The government-operated tourist information and promotion service, Tourism Authority of Thailand, was founded in 1960 and produces excellent pamphlets on sightseeing. The TAT head office is in Bangkok and there are regional offices throughout the country; check the website for contact information.
Travel with Children
Looking for an exotic destination that the kids can handle? Thailand has it all: beaches, mountains, wildlife, sparkling temples and bustling markets; there's something for each age range here.
Best Regions for Kids
- Ko Chang & Eastern Seaboard
Shallow seas are great for young swimmers and low evening tides make for good beach-combing. Older children will like the interior jungle, elephant interactions and mangrove kayaking.
- Hua Hin & the Upper Gulf
Hua Hin has a long sandy coastline, and hillside temples for monkey-spotting. Phetchaburi's cave temples are home to bats.
- Ko Samui & the Lower Gulf
Ko Samui, especially its northern beaches, is a hit with pram-pushers and toddlers, while Hat Chaweng is social, commercial and ideal for teens. Older children can snorkel at Ko Tao.
- Phuket & the Andaman Coast
Phuket has amusements galore (including child-friendly surf schools), but steer clear of the Patong party scene. There are at least a dozen Andaman Coast islands where families can frolic in the sea.
- Chiang Mai
Families come in droves to expose their kids to culture, zipline among the gibbons and cycle about town.
Thailand for Kids
Small foreign children are instant celebrities in Thailand and attract paparazzi-like attention. Babies do surprisingly well with their new-found stardom, soaking up adoration from gruff taxi drivers who transform into loving uncles wanting to play a game of peekaboo (called 'já ăir'). If you've got a babe in arms, food vendors will often hold the child while you eat, or take the child for a brief stroll to visit the neighbours.
If your children are shy, stick to tourist centres instead of heading to far-flung places where foreigners, especially children, will attract attention. A polite way to deflect spectators is to say the child is 'shy' ('kîi ai'). Older children don't usually attract attention.
Some kids might get nervous about the natural chaos of Thai cities and the confusion that arises from being in a new place and having to negotiate transport. Consider giving your children a role: reading the map, setting up an itinerary or carrying the water bottles.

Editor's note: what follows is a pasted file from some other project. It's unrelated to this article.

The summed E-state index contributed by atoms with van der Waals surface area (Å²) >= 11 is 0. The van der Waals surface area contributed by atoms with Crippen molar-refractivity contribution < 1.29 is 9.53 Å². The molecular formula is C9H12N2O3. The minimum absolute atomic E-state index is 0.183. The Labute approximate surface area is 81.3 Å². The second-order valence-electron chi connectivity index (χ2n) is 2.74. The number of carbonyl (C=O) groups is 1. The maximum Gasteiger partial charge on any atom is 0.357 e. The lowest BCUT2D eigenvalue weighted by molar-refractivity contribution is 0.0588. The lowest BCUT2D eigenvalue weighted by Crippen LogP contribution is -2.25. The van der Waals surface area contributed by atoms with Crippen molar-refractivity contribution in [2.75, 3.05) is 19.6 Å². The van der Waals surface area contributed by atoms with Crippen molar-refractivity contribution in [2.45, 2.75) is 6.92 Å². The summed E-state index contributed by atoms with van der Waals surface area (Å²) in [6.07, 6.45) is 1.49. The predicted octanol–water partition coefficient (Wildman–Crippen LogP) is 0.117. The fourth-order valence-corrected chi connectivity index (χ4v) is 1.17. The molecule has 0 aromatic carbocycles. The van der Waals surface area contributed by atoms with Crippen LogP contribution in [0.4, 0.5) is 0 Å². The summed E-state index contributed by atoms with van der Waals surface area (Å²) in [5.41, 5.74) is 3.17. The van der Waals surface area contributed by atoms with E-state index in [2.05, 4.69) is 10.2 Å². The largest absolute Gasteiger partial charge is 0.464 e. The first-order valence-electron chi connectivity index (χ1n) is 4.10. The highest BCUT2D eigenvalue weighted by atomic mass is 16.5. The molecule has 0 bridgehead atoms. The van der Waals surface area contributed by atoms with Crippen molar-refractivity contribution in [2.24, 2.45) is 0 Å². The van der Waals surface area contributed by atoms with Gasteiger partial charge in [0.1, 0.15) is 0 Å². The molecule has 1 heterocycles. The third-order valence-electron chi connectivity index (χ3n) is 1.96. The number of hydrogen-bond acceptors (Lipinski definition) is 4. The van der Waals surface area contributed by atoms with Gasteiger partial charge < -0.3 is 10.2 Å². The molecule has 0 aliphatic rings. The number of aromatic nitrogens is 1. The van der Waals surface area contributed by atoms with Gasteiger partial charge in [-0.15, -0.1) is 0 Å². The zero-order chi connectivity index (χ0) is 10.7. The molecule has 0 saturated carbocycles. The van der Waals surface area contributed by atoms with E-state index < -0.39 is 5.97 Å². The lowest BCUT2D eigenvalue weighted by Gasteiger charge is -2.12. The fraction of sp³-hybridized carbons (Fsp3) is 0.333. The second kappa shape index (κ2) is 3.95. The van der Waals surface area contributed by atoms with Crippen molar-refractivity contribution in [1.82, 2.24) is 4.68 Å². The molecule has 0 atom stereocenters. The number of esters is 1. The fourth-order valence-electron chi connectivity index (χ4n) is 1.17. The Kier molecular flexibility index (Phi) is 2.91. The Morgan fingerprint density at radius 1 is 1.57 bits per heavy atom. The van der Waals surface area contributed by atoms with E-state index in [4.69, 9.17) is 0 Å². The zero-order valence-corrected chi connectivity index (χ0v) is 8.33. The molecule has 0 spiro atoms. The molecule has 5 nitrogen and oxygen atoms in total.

Thai cities can also be claustrophobic and the heat can make it hard to wear out energetic children. Staying at a hotel or resort with a pool will give kids a chance to exercise. Shopping malls offer air-conditioning, entertainment options (cinemas) and the chance to stretch your legs.
Eating with Kids
In Thailand, the vagaries of children's food preferences are further complicated by a cuisine known for its spiciness. Luckily, even Thai children are shielded from chillies and there are a handful of child-friendly dishes that every server can recommend. Because of the heat, remember to keep your little ones well hydrated, either with water or a variety of fruit juices, including fresh young coconuts or lime juice (a surprising hit with some kids).
- kài jee·o (omelette) More oily than the French style but a safe, non-spicy restaurant or street-stall option.
- gài yâhng/tôrt (grilled/fried chicken) Common market and street-stall meal.
- kôw nĕe·o (sticky rice) Straight-up carbs but picky eaters won't resist; sold in markets alongside grilled or fried chicken.
- gài pàt mét má·môo·ang (chicken stir-fried with cashew nuts) Mild stir-fry, popular at restaurants.
- kôw man gài (Hainanese chicken rice) A popular morning and afternoon meal sold at speciality shops.
Health & Safety
For the most part, parents needn't worry too much about health concerns.
- Regular hand-washing should be enforced.
- Thai children are bathed at least twice a day and powdered afterwards to reduce skin irritation from the humid climate; foreigners should aim for at least daily showers.
- Children should be warned not to play with animals, as rabies is relatively common, and some pets (not to mention wild monkeys) may be aggressive.
- Dengue is an increasing concern in Thailand and has reached record highs in recent years. Parents should take care to prevent mosquito bites (a difficult task) in children. Repellent creams containing 12% DEET are widely available from 7-Elevens and other convenience stores, but pack some from home before you travel. If your child is bitten, there are a variety of locally produced balms that can reduce swelling and itching. All the usual health precautions apply.
- Thai cities are very loud and can be a sensory overload for young children. Be sure that your child understands street safety guidelines, as it will be difficult to focus on your instructions amid all the street noise outside.
- Phuket Elephant Sanctuary Kids love feeding the elephants and watching them wander here.
- Queen Saovabha Memorial Institute, Bangkok This 'snake farm' is a hit with children.
- Flight of the Gibbon, Chiang Mai A treetop zipline experience is great for older kids.
- Lopburi Monkeys with mayhem on their minds rule this central Thai town.
- Ancient City, Bangkok Region Open-air museum outside Bangkok that brings together scale models of the country's most famous monuments.